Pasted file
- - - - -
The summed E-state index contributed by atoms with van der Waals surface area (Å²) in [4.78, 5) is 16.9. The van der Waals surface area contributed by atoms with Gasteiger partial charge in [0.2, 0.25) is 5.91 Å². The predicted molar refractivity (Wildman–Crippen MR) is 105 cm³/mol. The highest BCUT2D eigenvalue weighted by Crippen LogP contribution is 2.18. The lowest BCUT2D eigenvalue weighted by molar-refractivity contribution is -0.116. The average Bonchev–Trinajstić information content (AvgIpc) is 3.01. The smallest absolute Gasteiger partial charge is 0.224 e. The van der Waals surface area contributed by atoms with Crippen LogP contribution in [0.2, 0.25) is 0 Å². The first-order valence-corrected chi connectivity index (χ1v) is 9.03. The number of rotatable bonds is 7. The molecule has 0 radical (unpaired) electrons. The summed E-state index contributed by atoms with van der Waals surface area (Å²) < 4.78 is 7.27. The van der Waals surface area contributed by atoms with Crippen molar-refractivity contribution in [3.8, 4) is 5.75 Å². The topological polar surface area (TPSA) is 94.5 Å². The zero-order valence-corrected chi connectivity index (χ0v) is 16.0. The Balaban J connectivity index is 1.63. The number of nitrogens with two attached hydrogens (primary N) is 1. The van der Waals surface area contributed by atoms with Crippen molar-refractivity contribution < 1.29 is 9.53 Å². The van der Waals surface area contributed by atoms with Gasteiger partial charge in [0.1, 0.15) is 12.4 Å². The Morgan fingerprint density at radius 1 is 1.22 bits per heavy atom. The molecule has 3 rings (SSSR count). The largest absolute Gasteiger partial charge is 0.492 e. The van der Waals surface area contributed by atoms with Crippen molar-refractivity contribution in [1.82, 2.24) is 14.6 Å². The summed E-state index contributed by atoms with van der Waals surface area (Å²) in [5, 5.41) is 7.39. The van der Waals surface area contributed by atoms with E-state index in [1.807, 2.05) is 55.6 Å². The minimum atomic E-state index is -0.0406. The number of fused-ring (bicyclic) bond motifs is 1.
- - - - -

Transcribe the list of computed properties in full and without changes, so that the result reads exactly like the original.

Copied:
The summed E-state index contributed by atoms with van der Waals surface area (Å²) in [4.78, 5) is 16.9. The van der Waals surface area contributed by atoms with Gasteiger partial charge in [0.2, 0.25) is 5.91 Å². The predicted molar refractivity (Wildman–Crippen MR) is 105 cm³/mol. The highest BCUT2D eigenvalue weighted by Crippen LogP contribution is 2.18. The lowest BCUT2D eigenvalue weighted by molar-refractivity contribution is -0.116. The average Bonchev–Trinajstić information content (AvgIpc) is 3.01. The smallest absolute Gasteiger partial charge is 0.224 e. The van der Waals surface area contributed by atoms with Crippen LogP contribution in [0.2, 0.25) is 0 Å². The first-order valence-corrected chi connectivity index (χ1v) is 9.03. The number of rotatable bonds is 7. The molecule has 0 radical (unpaired) electrons. The summed E-state index contributed by atoms with van der Waals surface area (Å²) < 4.78 is 7.27. The van der Waals surface area contributed by atoms with Crippen molar-refractivity contribution in [3.8, 4) is 5.75 Å². The topological polar surface area (TPSA) is 94.5 Å². The zero-order valence-corrected chi connectivity index (χ0v) is 16.0. The Balaban J connectivity index is 1.63. The number of nitrogens with two attached hydrogens (primary N) is 1. The van der Waals surface area contributed by atoms with Crippen molar-refractivity contribution < 1.29 is 9.53 Å². The van der Waals surface area contributed by atoms with Gasteiger partial charge in [0.1, 0.15) is 12.4 Å². The Morgan fingerprint density at radius 1 is 1.22 bits per heavy atom. The molecule has 3 rings (SSSR count). The largest absolute Gasteiger partial charge is 0.492 e. The van der Waals surface area contributed by atoms with Crippen molar-refractivity contribution in [1.82, 2.24) is 14.6 Å². The summed E-state index contributed by atoms with van der Waals surface area (Å²) in [5, 5.41) is 7.39. The van der Waals surface area contributed by atoms with E-state index in [1.807, 2.05) is 55.6 Å². The minimum atomic E-state index is -0.0406. The number of fused-ring (bicyclic) bond motifs is 1.